Last updated: 30 August, 2017

Chinese envoy says all Syrians must end violence

A senior Chinese envoy called for all sides in Syria to stop the violence and for elections to go ahead peacefully after Damascus talks with President Bashar al-Assad on Saturday, state media said.

The meeting came after a day of violence in which a human rights watchdog said at least 30 people were killed as protests spread to several well-to-do neighbourhoods of the capital for the first time and security forces unleashed their heaviest pounding yet of the flashpoint central city of Homs.

Activists called for a “day of disobedience” in Damascus on Sunday to galvanise support for the protest movement.

“The position of China is to call on the government, the opposition and the rebels to halt acts of violence immediately,” Vice Foreign Minister Zhai Jun said after his talks with Assad.

Zhai, whose government has twice joined Moscow in blocking UN Security Council condemnation of the Damascus regime’s deadly crackdown on an 11-month uprising, said it was vital that “calm be restored as quickly as possibly as that serves the interests of the Syrian people,” state television reported.

“We hope that the referendum on a new constitution as well as the forthcoming parliamentary elections pass off calmly,” he said.

On Thursday, Syrian opposition groups rejected a newly drafted constitution that could end nearly five decades of single-party rule, and urged voters to boycott a February 26 referendum on the charter.

One of them, the National Coordination Committee for Democratic Change, told AFP “it is impossible for us to take part in this referendum before a stop to the violence and killings” which rights groups say has killed more than 6,000 people since March last year.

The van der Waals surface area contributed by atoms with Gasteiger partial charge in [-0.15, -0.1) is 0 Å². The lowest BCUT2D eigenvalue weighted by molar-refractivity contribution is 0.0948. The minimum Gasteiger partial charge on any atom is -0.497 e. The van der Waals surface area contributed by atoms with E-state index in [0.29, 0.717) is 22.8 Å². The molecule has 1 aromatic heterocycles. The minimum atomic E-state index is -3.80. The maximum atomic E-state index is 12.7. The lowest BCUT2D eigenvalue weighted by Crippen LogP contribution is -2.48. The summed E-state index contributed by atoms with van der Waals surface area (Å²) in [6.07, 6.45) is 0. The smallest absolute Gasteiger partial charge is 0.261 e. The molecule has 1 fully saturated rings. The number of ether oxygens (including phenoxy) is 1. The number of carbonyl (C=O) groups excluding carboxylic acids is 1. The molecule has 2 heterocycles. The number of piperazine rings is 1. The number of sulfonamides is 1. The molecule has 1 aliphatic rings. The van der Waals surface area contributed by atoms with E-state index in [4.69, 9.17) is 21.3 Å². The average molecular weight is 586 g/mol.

Zhai’s meeting with Assad followed talks with his counterpart, Faisal Meqdad, late on Friday after which he said the international community must respect Syria’s sovereignty.

“We exchanged views on ways to strengthen our cooperation in the face of this difficult period in Syria,” Zhai said.

“The sovereignty, unity, independence and territorial integrity of Syria must be respected by all sides and by the international community,” the official Syrian Arab News Agency quoted him as saying.

“China hopes that national dialogue and reforms will move forward in Syria,” he added.

On Thursday, before heading to Damascus, Zhai said Beijing opposed armed intervention and forced “regime change” in Syria.

China and Russia have faced a barrage of criticism for blocking action by the UN Security Council, including from Arab nations with which Beijing normally has good ties.

“We urge the Syrian government and all of its political parties to immediately and fully end all acts of violence and quickly restore stability and normal social order,” said Zhai.

“China condemns all acts of violence against innocent civilians” and “does not approve of armed intervention or forcing so-called ‘regime change,'” he was quoted as saying by the official Xinhua news agency.

The Syrian Observatory for Human Rights said four people, two of them teenagers, were killed when security forces opened fire on Friday’s “unprecedented” demonstrations in Damascus.

“It’s the first time that the protests have spread to well-to-do neighbourhoods,” said Moaz Shami of the Local Coordination Committees, which organise demonstrations on the ground, adding that a total of 49 were counted in the capital on Friday.

In a message to Damascus residents on their “Syrian Revolution 2011” Facebook page, activists said: “The blood of the martyrs exhorts you to disobedience.”

In Homs, rockets crashed into strongholds of resistance at the rate of four a minute on Friday, according to one activist, who warned that the city — Syria’s third largest — faces a humanitarian crisis.

Thirteen of the dead were in the Homs district of Baba Amr.

“It’s the most violent in 14 days. It’s unbelievable — extreme violence the like of which we have never seen before,” said Hadi Abdullah of the General Commission of the Syrian Revolution.